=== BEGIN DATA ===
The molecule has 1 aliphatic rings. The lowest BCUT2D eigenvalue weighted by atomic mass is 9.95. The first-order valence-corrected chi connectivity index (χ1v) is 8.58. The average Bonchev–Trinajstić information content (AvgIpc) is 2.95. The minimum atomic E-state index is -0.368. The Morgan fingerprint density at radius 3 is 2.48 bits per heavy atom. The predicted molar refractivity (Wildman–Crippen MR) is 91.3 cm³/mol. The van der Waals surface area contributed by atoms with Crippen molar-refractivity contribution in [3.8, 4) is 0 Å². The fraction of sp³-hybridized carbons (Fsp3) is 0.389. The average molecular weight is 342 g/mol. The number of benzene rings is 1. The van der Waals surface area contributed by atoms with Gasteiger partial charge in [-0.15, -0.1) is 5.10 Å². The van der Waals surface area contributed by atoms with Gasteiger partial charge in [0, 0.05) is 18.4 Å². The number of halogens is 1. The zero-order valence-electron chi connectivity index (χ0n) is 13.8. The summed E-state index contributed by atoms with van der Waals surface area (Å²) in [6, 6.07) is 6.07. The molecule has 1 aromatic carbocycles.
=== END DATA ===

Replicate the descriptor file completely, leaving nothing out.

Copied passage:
The molecule has 1 aliphatic rings. The lowest BCUT2D eigenvalue weighted by atomic mass is 9.95. The first-order valence-corrected chi connectivity index (χ1v) is 8.58. The average Bonchev–Trinajstić information content (AvgIpc) is 2.95. The minimum atomic E-state index is -0.368. The Morgan fingerprint density at radius 3 is 2.48 bits per heavy atom. The predicted molar refractivity (Wildman–Crippen MR) is 91.3 cm³/mol. The van der Waals surface area contributed by atoms with Crippen molar-refractivity contribution in [3.8, 4) is 0 Å². The fraction of sp³-hybridized carbons (Fsp3) is 0.389. The average molecular weight is 342 g/mol. The number of benzene rings is 1. The van der Waals surface area contributed by atoms with Gasteiger partial charge in [-0.15, -0.1) is 5.10 Å². The van der Waals surface area contributed by atoms with Gasteiger partial charge in [0, 0.05) is 18.4 Å². The number of halogens is 1. The zero-order valence-electron chi connectivity index (χ0n) is 13.8. The summed E-state index contributed by atoms with van der Waals surface area (Å²) in [6, 6.07) is 6.07. The molecule has 1 aromatic carbocycles.